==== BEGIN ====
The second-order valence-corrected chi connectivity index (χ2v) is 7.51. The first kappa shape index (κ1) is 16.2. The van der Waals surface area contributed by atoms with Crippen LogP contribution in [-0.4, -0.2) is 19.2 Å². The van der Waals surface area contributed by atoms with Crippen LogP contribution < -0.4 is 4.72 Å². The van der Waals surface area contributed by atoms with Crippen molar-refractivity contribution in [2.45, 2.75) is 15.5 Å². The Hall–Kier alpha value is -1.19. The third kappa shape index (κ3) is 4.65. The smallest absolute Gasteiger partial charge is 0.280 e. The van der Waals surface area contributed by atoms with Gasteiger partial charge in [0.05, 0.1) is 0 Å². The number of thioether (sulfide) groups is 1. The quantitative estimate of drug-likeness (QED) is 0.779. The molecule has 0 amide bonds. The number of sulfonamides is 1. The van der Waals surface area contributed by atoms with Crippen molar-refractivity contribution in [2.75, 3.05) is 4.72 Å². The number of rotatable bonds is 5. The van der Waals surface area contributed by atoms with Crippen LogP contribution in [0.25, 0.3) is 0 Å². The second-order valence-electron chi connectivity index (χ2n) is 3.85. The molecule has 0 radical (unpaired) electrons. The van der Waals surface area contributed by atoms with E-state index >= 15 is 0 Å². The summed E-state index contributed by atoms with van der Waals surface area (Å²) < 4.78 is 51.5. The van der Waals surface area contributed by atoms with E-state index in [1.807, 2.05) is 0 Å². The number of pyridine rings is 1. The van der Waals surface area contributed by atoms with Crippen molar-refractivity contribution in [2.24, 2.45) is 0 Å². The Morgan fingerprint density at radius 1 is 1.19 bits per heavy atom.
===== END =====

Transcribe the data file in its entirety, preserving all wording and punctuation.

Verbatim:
The second-order valence-corrected chi connectivity index (χ2v) is 7.51. The first kappa shape index (κ1) is 16.2. The van der Waals surface area contributed by atoms with Crippen LogP contribution in [-0.4, -0.2) is 19.2 Å². The van der Waals surface area contributed by atoms with Crippen LogP contribution < -0.4 is 4.72 Å². The van der Waals surface area contributed by atoms with Crippen molar-refractivity contribution in [2.45, 2.75) is 15.5 Å². The Hall–Kier alpha value is -1.19. The third kappa shape index (κ3) is 4.65. The smallest absolute Gasteiger partial charge is 0.280 e. The van der Waals surface area contributed by atoms with Gasteiger partial charge in [0.05, 0.1) is 0 Å². The number of thioether (sulfide) groups is 1. The quantitative estimate of drug-likeness (QED) is 0.779. The molecule has 0 amide bonds. The number of sulfonamides is 1. The van der Waals surface area contributed by atoms with Crippen molar-refractivity contribution in [2.75, 3.05) is 4.72 Å². The number of rotatable bonds is 5. The van der Waals surface area contributed by atoms with Crippen LogP contribution in [0.25, 0.3) is 0 Å². The second-order valence-electron chi connectivity index (χ2n) is 3.85. The molecule has 0 radical (unpaired) electrons. The van der Waals surface area contributed by atoms with E-state index >= 15 is 0 Å². The summed E-state index contributed by atoms with van der Waals surface area (Å²) < 4.78 is 51.5. The van der Waals surface area contributed by atoms with E-state index in [1.807, 2.05) is 0 Å². The number of pyridine rings is 1. The van der Waals surface area contributed by atoms with Crippen molar-refractivity contribution in [2.24, 2.45) is 0 Å². The Morgan fingerprint density at radius 1 is 1.19 bits per heavy atom.